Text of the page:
Bryan Baugh - Hack/Slash Interview
BRYAN BAUGH Artist of Hack/Slash
Interviewed by: Richard Vasseur for Jazma Online - (Posted: 5/23/2009)
Richard: How do you feel about getting to work on "Hack/Slash"?
Bryan: I feel great about it! The subjects that I have always been best at drawing are monsters, horror, violence, blood and guts, big, ugly, mean guys, and cute girls. So this type of comic is right up my alley.
Richard: What aspects of Cassie and Vlad does your art bring out?
Bryan: Well, Cassie, is a sexy girl who tends to wear skimpy outfits… but she has a toughness to her, a chip on her shoulder, an angst that makes her different from the sort of female characters I usually draw in my own comics. So it is fun to take a cute character like that and give her a mean edge. With Vlad, I am trying to bring out his more horrific qualities. In some of the past Hack/Slash comics I’ve seen, Vlad has been drawn too normal-looking… and just too "clean", in my opinion. Vlad is clearly inspired by 1980’s slasher movie characters like Jason Voorhees, who always had deformed mangled facial features, and filthy, jagged fingernails, and old clothes and muddy shoes... So I am trying to get Vlad looking more like that, trying to keep him true to his roots… trying to keep him a genuine horror character.
Richard: Who is the serial killer you get to illustrate?
Bryan: In the two issues I’m drawing, there’s a character named Samhain who seems to be a serial killer, but he has a surprising relationship to Cassie and Vlad. He is not what you would expect just from looking at him.
Richard: Would you like to work more on this title?
Bryan: Yes, I would like to draw more beyond the two issues I am currently doing. We’ll see what happens!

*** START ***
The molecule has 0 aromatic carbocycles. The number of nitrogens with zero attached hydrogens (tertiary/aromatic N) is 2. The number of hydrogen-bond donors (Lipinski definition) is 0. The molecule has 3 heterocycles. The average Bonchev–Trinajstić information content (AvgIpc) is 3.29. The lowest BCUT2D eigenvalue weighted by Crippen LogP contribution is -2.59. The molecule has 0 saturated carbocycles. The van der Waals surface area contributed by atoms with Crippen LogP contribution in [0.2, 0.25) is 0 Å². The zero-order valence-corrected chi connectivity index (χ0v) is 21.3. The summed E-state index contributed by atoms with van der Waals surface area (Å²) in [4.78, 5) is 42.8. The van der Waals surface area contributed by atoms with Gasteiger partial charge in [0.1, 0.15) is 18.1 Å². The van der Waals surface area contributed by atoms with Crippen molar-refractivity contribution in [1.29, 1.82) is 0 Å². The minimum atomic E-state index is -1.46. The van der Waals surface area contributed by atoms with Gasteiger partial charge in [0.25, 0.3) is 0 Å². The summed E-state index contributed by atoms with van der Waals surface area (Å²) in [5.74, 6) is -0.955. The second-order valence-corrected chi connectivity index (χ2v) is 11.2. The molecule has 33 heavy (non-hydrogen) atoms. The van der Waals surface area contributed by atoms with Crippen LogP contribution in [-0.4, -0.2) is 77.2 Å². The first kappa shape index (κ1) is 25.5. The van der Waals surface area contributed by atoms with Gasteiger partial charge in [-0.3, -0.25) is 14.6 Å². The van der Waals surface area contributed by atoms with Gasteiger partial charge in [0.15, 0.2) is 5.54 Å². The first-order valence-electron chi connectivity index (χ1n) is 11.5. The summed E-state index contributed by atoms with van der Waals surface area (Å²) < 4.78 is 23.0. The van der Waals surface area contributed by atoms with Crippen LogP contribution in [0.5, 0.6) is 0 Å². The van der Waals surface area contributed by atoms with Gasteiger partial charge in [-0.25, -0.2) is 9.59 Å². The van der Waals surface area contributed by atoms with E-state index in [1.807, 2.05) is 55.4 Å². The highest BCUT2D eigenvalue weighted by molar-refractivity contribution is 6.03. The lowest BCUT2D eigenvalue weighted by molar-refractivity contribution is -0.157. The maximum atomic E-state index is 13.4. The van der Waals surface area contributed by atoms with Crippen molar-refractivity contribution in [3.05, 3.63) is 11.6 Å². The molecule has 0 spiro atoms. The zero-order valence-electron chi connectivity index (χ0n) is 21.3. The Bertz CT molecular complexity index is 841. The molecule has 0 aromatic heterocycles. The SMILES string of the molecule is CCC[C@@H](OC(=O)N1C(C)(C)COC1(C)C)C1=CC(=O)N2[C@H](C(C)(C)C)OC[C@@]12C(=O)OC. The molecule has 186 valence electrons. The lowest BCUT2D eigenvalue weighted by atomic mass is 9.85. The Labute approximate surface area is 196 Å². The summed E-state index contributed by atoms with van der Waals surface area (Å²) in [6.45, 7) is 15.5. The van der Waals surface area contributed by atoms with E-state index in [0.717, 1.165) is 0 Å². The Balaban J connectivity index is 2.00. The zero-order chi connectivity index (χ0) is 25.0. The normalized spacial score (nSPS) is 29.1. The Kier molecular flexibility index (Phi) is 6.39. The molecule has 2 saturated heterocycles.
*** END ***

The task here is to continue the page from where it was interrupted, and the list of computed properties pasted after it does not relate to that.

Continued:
Richard: How do you start drawing an issue of "Hack/Slash"?
Bryan: I have a pretty visual imagination, so when I’m reading a new script, I see it playing out in my mind, just as if it was on a movie screen in front of me. Some images are more vivid than others. So then I do rough pencil sketches, really small, usually on 2 inch by 3 inch post-it notes. When I do those sketches I am just trying to recreate the images I saw in my head when I was reading the script. Getting those sketches the way I want them is the hardest part… that’s where all the thinking and effort gets done. Once I am happy with those, then it’s just a matter of transferring those images to the final boards, in finished pencil drawings and ink.
Richard: What are the tools of your trade?
Bryan: I draw with various-sized brushes and black India ink. The paper I use is 2-ply Bristol board. I prefer the smooth finish that seems to work better with brushes.
Richard: What is "Wulf and Batsy" about?
Bryan: Wulf and Batsy is a comic book series that I have been writing and drawing for a few years now. It’s about a big, horrible werewolf, and a female vampire, and the adventures they have as they wander the earth. In some stories Wulf and Batsy have bad run-ins with normal humans who are determined to destroy them… In other stories, Wulf and Batsy run into other monsters who may be friends or enemies, depending on the situation. In 2008, Viper Comics published 3 issues of Wulf and Batsy. Then I took over self-publishing the series with Issue #4. This summer I have a 200-page graphic novel coming out, which contains two long Wulf and Batsy stories.